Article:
Tales of the Unusual
It was a dark winter night when I stumbled upon Tales of the Unusual by Seongdae Oh. With a thriller genre, it was very different to the content I’m used to reading. Something about its description and the art just called out to me though. As they so often say, curiosity killed the cat, but satisfaction brought it back. In this case I was the cat. This webtoon approaches storytelling in such a unique way; you can’t help but continue scrolling down until nothing remains. Think of your favorite thriller or horror movie and this comic will give you those same feelings.
What makes Tales of the Unusual so interesting is that it isn’t one coherent story. It’s instead split among plots with different stakes, lessons, and genres.
For example, there’s a story about ghosts, another one about demons, and another still about the dangers of greed. Oh is an expert at creating stories out of nothing or changing your view on things like illnesses or plastic surgery.
My favorite segment is called “My Wife’s Memories” about a ghost. The basic plot is a man starts seeing his diseased wife after she passes away in a fire. It, however, isn’t the traditional version of ghosts we’re used to in entertainment. Turns out that what he’s seeing is actually the memory imprint of his wife around the house. What follows is a sad yet heartwarming tale about a man learning to accept his spouse passing away before him.
The first time I read that part it hit me right in the heart, leaving me a broken mess for the rest of the night. I still sometimes think back and it makes me smile. It was a nice break to the normally foreboding atmosphere the manhwa brings along.
The other stories could be classified as horror like “Kiveiru’s Library”. The gist of it is that people have started enchanting books to enter a dream world where you take a test. If you fail, you never wake up again. If you pass, you gain the knowledge of all the books inside the place and can wake everyone else up. I don’t remember the last time I was absorbed by a story to the point of having to take a walk afterwards to unwind.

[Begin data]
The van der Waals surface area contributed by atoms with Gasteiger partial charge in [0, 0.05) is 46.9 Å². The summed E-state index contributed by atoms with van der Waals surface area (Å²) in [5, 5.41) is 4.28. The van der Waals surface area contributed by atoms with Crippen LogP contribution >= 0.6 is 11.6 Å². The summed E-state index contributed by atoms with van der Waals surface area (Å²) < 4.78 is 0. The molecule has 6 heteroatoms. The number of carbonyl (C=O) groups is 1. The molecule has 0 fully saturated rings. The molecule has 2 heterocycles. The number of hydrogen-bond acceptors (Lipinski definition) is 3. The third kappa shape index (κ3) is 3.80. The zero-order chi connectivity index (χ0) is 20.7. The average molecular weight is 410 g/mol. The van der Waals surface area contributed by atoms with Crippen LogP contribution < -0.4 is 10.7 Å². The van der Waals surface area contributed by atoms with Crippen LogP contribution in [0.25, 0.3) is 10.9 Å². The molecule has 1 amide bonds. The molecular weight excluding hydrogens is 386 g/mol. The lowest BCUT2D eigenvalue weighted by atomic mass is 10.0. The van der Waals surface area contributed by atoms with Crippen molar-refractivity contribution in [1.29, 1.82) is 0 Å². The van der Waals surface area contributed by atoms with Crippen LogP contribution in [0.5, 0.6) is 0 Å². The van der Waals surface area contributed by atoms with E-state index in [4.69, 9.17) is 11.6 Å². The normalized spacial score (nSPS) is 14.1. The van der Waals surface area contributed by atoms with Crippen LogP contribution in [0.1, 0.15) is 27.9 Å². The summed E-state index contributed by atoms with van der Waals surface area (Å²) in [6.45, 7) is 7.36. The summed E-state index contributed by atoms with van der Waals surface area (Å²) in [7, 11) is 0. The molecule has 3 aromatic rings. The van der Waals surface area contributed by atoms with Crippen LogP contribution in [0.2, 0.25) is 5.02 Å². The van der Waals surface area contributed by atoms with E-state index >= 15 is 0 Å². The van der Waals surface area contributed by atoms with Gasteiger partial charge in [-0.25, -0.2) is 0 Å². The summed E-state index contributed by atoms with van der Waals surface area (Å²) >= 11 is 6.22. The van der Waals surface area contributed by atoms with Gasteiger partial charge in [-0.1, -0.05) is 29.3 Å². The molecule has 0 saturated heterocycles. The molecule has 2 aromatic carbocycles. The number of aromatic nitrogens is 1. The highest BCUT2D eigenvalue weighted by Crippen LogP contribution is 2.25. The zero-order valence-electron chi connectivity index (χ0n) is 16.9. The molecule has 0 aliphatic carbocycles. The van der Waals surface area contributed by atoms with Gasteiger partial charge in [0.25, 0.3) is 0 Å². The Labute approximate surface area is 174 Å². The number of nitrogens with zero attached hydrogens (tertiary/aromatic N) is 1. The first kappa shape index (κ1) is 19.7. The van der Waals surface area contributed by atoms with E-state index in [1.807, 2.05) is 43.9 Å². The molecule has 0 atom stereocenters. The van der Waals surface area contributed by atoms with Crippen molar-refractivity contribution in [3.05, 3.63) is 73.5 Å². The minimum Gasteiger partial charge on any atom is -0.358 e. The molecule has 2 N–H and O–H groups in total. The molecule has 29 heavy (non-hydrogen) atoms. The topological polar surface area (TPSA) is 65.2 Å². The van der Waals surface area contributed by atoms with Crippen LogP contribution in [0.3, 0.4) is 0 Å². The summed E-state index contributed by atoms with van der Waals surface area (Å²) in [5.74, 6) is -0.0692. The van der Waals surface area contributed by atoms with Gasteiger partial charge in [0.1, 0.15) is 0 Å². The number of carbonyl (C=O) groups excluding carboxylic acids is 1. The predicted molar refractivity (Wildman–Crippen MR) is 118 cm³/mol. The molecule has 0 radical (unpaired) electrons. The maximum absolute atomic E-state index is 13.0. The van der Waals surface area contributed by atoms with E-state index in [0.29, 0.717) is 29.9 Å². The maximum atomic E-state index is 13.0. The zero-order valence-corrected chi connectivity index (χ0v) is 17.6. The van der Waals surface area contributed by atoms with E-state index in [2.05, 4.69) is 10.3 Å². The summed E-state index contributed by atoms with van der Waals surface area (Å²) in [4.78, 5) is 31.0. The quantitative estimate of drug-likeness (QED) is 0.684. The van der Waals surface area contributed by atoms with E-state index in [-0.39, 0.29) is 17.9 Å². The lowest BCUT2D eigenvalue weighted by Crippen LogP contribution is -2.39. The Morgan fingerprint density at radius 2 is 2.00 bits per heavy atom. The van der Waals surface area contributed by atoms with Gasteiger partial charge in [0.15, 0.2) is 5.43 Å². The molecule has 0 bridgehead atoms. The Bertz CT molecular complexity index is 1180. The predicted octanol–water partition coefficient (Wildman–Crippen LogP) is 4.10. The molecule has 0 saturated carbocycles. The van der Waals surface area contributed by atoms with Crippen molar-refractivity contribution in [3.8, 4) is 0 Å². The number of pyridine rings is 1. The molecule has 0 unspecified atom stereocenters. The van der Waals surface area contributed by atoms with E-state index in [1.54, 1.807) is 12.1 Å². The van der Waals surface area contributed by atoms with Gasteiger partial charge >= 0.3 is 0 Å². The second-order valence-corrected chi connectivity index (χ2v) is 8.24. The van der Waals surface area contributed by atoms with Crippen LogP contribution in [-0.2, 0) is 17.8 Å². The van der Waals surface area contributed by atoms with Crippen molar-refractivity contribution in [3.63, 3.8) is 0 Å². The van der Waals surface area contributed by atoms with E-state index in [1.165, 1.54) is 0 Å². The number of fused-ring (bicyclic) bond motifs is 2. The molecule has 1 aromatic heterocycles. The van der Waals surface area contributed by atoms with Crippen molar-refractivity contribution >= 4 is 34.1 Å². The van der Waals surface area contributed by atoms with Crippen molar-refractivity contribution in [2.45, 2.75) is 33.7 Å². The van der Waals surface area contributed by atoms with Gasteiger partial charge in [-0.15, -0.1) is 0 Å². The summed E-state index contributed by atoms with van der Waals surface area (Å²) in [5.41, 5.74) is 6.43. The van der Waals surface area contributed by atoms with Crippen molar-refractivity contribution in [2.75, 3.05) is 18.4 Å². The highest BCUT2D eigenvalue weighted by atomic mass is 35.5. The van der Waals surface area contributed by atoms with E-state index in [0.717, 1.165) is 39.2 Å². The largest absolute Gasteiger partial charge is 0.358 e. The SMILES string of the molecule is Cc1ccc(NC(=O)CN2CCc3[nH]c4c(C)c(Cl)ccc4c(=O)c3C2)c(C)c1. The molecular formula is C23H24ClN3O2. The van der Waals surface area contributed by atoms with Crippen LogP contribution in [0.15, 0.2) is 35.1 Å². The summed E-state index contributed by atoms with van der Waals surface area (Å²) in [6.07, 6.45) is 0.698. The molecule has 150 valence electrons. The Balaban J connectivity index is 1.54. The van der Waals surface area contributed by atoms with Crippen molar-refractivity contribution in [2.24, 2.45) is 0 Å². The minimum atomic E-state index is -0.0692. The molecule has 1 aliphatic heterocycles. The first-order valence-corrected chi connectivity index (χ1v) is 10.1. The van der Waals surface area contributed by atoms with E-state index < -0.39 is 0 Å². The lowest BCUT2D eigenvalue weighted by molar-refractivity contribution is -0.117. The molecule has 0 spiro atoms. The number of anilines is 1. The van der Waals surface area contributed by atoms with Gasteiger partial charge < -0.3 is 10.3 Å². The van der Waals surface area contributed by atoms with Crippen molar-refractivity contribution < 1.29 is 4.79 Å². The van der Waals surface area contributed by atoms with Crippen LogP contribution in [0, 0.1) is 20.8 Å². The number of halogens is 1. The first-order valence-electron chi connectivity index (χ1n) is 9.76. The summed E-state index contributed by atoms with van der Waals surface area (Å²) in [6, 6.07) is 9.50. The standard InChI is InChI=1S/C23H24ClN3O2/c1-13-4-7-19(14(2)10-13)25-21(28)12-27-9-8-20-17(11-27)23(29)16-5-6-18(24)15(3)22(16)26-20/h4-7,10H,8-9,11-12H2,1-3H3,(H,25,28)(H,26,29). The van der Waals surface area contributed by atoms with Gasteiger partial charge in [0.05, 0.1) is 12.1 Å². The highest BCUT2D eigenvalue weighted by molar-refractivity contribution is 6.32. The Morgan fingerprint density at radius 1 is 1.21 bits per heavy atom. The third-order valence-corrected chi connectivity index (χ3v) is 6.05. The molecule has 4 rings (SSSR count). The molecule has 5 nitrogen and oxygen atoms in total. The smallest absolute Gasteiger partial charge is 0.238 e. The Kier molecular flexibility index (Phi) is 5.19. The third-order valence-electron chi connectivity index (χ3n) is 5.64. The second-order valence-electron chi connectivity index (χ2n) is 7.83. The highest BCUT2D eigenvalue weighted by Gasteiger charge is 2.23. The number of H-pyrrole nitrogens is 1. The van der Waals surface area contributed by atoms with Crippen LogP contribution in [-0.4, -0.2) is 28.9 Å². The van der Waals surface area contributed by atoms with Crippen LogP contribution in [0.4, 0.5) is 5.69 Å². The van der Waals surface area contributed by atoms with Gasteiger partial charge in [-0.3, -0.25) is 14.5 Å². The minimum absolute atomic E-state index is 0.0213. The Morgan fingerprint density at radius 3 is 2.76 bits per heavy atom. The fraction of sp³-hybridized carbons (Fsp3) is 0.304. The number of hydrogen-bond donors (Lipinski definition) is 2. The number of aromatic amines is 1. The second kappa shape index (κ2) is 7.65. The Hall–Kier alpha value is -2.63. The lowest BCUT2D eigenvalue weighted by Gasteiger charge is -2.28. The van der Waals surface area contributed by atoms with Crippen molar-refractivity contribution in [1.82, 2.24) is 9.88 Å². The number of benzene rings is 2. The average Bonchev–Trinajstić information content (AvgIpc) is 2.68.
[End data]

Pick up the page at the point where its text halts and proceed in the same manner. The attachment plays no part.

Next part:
If “My Wife’s Memories” makes me smile, “Kiveiru’s Library” made me nervous before sleep. The latter was especially true around exam times.
The main characters vary according to each story. We get an impressive roster ranging from scumbag dog hater to beauty obsessed young lady. They all fit within their story nicely and their moral fiber is often the cause of any misadventures. That isn’t to say that all of the characters are terrible human beings, it’s just that most are.
The art style is crisp and conveys emotions and actions amazingly well. It is a bit rough at times, but the art is a bonus for this comic. The stories are strong enough to setup the atmosphere nicely on their own.
Oh’s style lends itself nicely to the more shocking scenes he draws. His usage of black, white and more toned down colors for most of the comic is great and contrasts nicely with the brighter colors like red when he decides to use them. Bright colors are used sparingly enough that they pop and come at you when used.
Oh also finds the time to slip in cameos or Easter eggs in each story, which is cool.
If you’re looking for something different to get your heart pumping, Tales of the Unusual is it. You never really know what you’re going to get out of this so it’s a bit like playing Russian roulette. If you’re a thriller or horror story fan, you’re definitely going to get a kick out of it. Even if you don’t like those genres or you feel like my review wasn’t good, I urge you to at least read “My Wife’s Memory”.
The entire comic can be legally read for free here.